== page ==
Interfaith initiatives taken in Hong Kong crisis.
Hong Kong’s Occupy Central is about a promise not kept.
The pro-democracy movement in Hong Kong, Occupy Central, is a direct response to the government of China’s decision to control the nomination process for the next Chief Executive of Hong Kong, who is to be elected in 2017.
The last four weeks have been momentous. On Tuesday 21st October there was a meeting held with the Chief Secretary and the student protestors but nothing concrete was achieved. At present there is a standoff.
On Monday 27th October, an interfaith group of six religious leaders offered to be bridges between the government and the protesters. The members of the group made what they believe was a simple offer in order to curb violence and to bridge the differences for the good of the city.
The offer was not taken up but it is clear that these leaders can potentially create a space for the differing groups to dialogue and come up with a way forward for democratic reform.
The decision of the Standing Committee of the Chinese National People’s Congress taken on 31st August flies in the face of the Sino-British joint declaration that there would be universal suffrage by 2007. This promise was postponed until 2012 and subsequently rejected again, but promised for 2017.
That this assurance was given in 2012 and was perceived to be in line with the agreement of 1997, was not just welcomed but was held up as the goal for which nothing but universal suffrage would be tolerated.
Thus, the decision of 31st August was greeted with disbelief and the group of three (all Christians) who had been planning and advocating civil disobedience for 21 months should anything untoward happen, called for a protest to be held on 1st October, the National Day of the People’s Republic of China.
However, there was a more immediate response by the students at the Chinese University of Hong Kong when they called for a boycott of classes from 22nd-26th September. This was overwhelmingly supported with some 10,000 students turning out for the inaugural rally.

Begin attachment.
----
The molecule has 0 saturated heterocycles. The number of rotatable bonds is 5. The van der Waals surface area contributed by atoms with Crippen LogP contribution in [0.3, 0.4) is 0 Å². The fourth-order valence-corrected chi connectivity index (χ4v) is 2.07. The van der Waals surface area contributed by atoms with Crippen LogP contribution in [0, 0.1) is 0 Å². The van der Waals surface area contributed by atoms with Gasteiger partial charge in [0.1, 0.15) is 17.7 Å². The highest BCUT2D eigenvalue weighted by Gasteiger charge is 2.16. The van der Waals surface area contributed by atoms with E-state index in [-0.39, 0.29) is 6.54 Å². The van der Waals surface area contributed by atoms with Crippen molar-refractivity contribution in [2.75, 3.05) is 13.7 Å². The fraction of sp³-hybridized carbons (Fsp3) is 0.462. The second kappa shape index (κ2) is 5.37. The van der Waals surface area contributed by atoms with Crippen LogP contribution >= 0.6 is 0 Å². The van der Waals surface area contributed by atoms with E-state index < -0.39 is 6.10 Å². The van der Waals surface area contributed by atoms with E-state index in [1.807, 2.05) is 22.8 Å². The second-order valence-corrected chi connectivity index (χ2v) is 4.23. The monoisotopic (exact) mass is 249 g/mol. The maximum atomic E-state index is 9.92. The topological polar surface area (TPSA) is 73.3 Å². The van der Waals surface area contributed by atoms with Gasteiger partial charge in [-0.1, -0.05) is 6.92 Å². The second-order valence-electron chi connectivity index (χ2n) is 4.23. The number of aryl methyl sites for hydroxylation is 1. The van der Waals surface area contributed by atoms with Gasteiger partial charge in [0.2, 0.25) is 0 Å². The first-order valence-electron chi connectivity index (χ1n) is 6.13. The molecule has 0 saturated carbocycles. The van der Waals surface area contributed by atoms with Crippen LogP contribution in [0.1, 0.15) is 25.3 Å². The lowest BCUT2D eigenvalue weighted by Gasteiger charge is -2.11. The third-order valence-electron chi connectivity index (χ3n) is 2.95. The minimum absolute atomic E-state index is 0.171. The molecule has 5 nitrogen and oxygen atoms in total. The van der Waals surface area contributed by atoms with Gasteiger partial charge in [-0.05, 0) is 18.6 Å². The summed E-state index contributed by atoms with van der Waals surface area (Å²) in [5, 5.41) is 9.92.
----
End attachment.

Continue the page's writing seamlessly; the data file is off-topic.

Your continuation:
On the last day of the boycott, a young man, Joshua Wong, also a Christian, climbed on to the roof of the headquarters of the HK Government and was arrested along with a number of other supporters.
This action brought about a very angry response and more than 50,000 people came out on the streets at the following midnight. More people joined the protests over the weekend and police began to use tear gas to disperse the crowds.
To protect themselves against the use of tear gas, many put umbrellas in front of themselves and almost immediately there were reporters, particularly from the West, who began to use the phrase, ‘Umbrella Revolution’.
However, while the word ‘umbrella’ has gained popularity, Hong Kong people reject the word ‘revolution’ because the intention of Occupy Central is not to overturn the government. The Umbrella movement is a simple protest; it is to reject the decision taken on the 31st August and to demand universal suffrage for the Chief Executive of HK in 2017.
There have been some careful and thoughtful statements from Church leaders and some have even been able to broadcast powerful messages calling for restraint in the face of violence and listening to one another.
Churches have opened their doors so that protesters can find not only a place to rest and refreshment but also attend prayer vigils. In Wan Chai, the Methodist church has been open continuously since 28th September.
As might be expected, there has been criticism that Christians have been at the forefront of supporting the protests. Also, there is divided opinions within the Christian community.
The comment from the Revd Yuen Tin-yau, Chair of the Hong Kong Christian Council and President of the Methodist Church, is pertinent: “In politics there is no neutrality, to say you have no opinion is to have an opinion, and more often than not, having no opinion would be taken as support and leverage for the ruling group … Equality and justice are core teachings in Christianity and for that reason, Christians tend to support democratic development.”
Christine Elliott is Director for World Church Programmes
at Churches Together in Britain and Ireland.